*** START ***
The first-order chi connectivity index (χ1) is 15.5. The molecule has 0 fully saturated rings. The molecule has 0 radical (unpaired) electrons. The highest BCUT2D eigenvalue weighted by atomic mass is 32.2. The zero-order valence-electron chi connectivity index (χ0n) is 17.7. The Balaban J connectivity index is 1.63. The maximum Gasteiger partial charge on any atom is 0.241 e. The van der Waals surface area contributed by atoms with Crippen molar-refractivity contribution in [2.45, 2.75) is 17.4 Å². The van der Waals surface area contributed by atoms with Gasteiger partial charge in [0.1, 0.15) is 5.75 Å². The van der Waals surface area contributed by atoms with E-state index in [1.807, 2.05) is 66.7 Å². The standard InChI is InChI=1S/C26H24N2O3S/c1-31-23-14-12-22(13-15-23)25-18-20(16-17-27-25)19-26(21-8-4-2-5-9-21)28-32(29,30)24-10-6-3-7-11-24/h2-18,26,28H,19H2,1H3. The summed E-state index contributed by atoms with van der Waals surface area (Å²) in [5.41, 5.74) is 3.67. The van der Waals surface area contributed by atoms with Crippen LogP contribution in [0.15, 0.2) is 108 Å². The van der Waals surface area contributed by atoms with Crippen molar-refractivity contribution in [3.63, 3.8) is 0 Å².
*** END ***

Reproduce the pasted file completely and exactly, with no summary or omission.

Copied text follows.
The first-order chi connectivity index (χ1) is 15.5. The molecule has 0 fully saturated rings. The molecule has 0 radical (unpaired) electrons. The highest BCUT2D eigenvalue weighted by atomic mass is 32.2. The zero-order valence-electron chi connectivity index (χ0n) is 17.7. The Balaban J connectivity index is 1.63. The maximum Gasteiger partial charge on any atom is 0.241 e. The van der Waals surface area contributed by atoms with Crippen molar-refractivity contribution in [2.45, 2.75) is 17.4 Å². The van der Waals surface area contributed by atoms with Gasteiger partial charge in [0.1, 0.15) is 5.75 Å². The van der Waals surface area contributed by atoms with E-state index in [1.807, 2.05) is 66.7 Å². The standard InChI is InChI=1S/C26H24N2O3S/c1-31-23-14-12-22(13-15-23)25-18-20(16-17-27-25)19-26(21-8-4-2-5-9-21)28-32(29,30)24-10-6-3-7-11-24/h2-18,26,28H,19H2,1H3. The summed E-state index contributed by atoms with van der Waals surface area (Å²) in [5.41, 5.74) is 3.67. The van der Waals surface area contributed by atoms with Crippen LogP contribution in [0.15, 0.2) is 108 Å². The van der Waals surface area contributed by atoms with Crippen molar-refractivity contribution in [3.63, 3.8) is 0 Å².